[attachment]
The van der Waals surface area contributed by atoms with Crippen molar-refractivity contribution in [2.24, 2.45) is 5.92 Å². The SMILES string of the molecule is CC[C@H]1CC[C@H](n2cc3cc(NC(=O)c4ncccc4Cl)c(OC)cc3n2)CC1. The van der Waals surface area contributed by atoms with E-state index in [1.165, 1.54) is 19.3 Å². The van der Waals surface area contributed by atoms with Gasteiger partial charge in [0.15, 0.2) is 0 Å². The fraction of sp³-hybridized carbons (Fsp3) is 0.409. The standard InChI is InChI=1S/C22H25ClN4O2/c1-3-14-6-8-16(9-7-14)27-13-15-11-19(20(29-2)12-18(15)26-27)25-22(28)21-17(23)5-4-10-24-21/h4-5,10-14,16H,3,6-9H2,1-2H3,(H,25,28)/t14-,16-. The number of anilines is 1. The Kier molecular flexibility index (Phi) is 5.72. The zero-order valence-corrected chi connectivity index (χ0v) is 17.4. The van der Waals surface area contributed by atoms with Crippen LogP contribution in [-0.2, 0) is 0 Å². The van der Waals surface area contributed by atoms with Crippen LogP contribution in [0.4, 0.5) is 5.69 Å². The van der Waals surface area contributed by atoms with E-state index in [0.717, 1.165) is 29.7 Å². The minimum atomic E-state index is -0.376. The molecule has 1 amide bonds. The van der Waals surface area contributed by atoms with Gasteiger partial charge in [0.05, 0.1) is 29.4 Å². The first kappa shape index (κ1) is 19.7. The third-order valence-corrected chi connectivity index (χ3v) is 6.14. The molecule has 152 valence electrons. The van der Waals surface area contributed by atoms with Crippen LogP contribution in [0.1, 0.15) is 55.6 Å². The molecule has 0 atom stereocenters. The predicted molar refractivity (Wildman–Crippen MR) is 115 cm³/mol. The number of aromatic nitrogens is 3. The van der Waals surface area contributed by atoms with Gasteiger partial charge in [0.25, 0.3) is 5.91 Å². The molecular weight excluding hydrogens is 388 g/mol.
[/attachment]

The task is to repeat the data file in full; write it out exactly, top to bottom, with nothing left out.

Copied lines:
The van der Waals surface area contributed by atoms with Crippen molar-refractivity contribution in [2.24, 2.45) is 5.92 Å². The SMILES string of the molecule is CC[C@H]1CC[C@H](n2cc3cc(NC(=O)c4ncccc4Cl)c(OC)cc3n2)CC1. The van der Waals surface area contributed by atoms with E-state index in [1.165, 1.54) is 19.3 Å². The van der Waals surface area contributed by atoms with Gasteiger partial charge in [0.15, 0.2) is 0 Å². The fraction of sp³-hybridized carbons (Fsp3) is 0.409. The standard InChI is InChI=1S/C22H25ClN4O2/c1-3-14-6-8-16(9-7-14)27-13-15-11-19(20(29-2)12-18(15)26-27)25-22(28)21-17(23)5-4-10-24-21/h4-5,10-14,16H,3,6-9H2,1-2H3,(H,25,28)/t14-,16-. The number of anilines is 1. The Kier molecular flexibility index (Phi) is 5.72. The zero-order valence-corrected chi connectivity index (χ0v) is 17.4. The van der Waals surface area contributed by atoms with Crippen LogP contribution in [-0.2, 0) is 0 Å². The van der Waals surface area contributed by atoms with Crippen LogP contribution in [0.4, 0.5) is 5.69 Å². The van der Waals surface area contributed by atoms with E-state index in [0.717, 1.165) is 29.7 Å². The minimum atomic E-state index is -0.376. The molecule has 1 amide bonds. The van der Waals surface area contributed by atoms with Gasteiger partial charge in [0.05, 0.1) is 29.4 Å². The first kappa shape index (κ1) is 19.7. The third-order valence-corrected chi connectivity index (χ3v) is 6.14. The molecule has 152 valence electrons. The van der Waals surface area contributed by atoms with Crippen LogP contribution in [0.1, 0.15) is 55.6 Å². The molecule has 0 atom stereocenters. The predicted molar refractivity (Wildman–Crippen MR) is 115 cm³/mol. The number of aromatic nitrogens is 3. The van der Waals surface area contributed by atoms with Gasteiger partial charge in [0.25, 0.3) is 5.91 Å². The molecular weight excluding hydrogens is 388 g/mol.